Loud neighbors are a fact of life for apartment dwellers. Living in close proximity to others includes hearing your neighbors’ activities. Judgment must be used to determine whether noise falls within the expected sounds of daily life or represents excessive noise, which infringes on your rights.
Sounds of Daily Living
Certain types of sound are produced by daily activities. These include:
- Muffled television or radio sounds
- Doors and cabinets closing (especially on walls adjacent to your apartment)
- Running water
- Ringing telephones
Despite our best efforts, we all make noise as we go about our daily life. Since people vary in how they respond to the noise of others, you may be more or less sensitive to sounds produced by your neighbors.
Some types of noise fall outside of what you would expect to hear. These noises are produced by activities that are either not part of daily life or are louder than necessary for daily activities. An example of excessive noise is when your neighbor throws loud, late-night parties. There is a difference between socializing with friends and blasting music so loudly that it can be heard down the street. If music is loud enough to be considered high volume, when heard outside your building, it’s too loud.
Using power tools or other loud machinery during your apartment’s quiet hours is another example of excessive noise. As a guideline, any activity producing loud, unnecessary noise could be considered excessive.
Deciding Whether to Cope or Take Action
Once you’ve determined whether your neighbor’s noise is normal or excessive, you can decide how to proceed. Regardless of your opinion on whether a certain type of noise is excessive, think about how it affects you.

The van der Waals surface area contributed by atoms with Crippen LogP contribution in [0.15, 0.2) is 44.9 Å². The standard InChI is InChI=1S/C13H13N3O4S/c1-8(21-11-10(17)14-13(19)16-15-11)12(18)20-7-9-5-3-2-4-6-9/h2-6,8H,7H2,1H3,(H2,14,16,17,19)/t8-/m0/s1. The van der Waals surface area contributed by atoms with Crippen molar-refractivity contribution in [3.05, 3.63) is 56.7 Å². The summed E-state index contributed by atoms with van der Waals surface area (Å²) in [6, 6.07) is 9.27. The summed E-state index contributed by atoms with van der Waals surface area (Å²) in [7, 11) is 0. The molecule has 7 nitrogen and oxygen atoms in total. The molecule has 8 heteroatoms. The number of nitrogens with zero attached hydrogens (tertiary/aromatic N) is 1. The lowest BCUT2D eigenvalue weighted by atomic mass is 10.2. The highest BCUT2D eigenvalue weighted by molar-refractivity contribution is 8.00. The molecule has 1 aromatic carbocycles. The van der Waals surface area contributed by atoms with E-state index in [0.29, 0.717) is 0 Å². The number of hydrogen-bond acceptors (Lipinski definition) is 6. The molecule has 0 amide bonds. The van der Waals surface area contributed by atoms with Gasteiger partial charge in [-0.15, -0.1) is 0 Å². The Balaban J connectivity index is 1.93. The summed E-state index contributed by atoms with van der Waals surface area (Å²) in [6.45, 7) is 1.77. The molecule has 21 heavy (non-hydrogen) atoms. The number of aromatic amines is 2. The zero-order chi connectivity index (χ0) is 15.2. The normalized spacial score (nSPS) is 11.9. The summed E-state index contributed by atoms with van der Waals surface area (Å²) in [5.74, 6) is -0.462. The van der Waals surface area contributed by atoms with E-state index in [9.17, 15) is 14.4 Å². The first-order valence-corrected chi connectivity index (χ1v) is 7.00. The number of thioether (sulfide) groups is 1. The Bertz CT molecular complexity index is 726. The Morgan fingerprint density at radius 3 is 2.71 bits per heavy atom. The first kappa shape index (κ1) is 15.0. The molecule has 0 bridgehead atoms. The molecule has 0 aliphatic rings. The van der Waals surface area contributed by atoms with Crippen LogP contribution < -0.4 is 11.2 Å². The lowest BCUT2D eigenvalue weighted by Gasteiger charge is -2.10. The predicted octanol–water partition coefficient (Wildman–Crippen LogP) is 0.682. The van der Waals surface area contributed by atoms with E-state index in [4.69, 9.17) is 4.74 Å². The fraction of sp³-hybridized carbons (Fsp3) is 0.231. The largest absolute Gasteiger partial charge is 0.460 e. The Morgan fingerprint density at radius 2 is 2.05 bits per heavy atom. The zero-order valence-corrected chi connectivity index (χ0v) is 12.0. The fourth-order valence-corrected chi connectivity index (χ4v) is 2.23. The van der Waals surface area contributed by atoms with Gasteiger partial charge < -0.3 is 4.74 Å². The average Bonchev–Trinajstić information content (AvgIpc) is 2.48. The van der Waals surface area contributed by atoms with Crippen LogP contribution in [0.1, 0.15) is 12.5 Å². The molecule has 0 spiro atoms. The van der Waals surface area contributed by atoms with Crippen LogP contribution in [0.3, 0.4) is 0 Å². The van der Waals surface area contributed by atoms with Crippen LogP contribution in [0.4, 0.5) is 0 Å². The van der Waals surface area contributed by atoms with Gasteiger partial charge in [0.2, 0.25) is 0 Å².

Start by asking yourself a few questions. Can you sleep? Can you study? Can you have normal conversations without shouting? Do you have any way to block the noise?
Prioritize each of your responses to establish which is most important. Keep in mind that you can’t live in a completely noise-free environment, when living in an apartment. Therefore, you must focus on the noises that interfere with your own life, not just those that you’d prefer not to hear.
If you can live with the noises, but they occur at a bad time, try asking your neighbor to engage in those activities at a different time of day. In other words, if you can live with the noise at certain times, but not others, work with your neighbor to find a way to peacefully coexist.
When a neighbor won’t cooperate in coordinating schedules, or produces noise so loud that you can’t sleep, study, or work, then it’s time to take action. In such cases, plan to take steps to enforce your apartment building’s noise rules against your neighbor. Be prepared to move out, in the event that you can’t gain compliance. Whichever approach you take, always remember that you must live there while sorting things out, and a conciliatory approach is usually better than a combative one.
Lisa Bernstein: As a long-time apartment dweller and seasoned condominium trustee, I have dealt with numerous landlord-tenant, property management, and day-to-day apartment complex issues. My extensive, direct experience has led to invaluable insights into apartment life from both the tenant and management perspectives.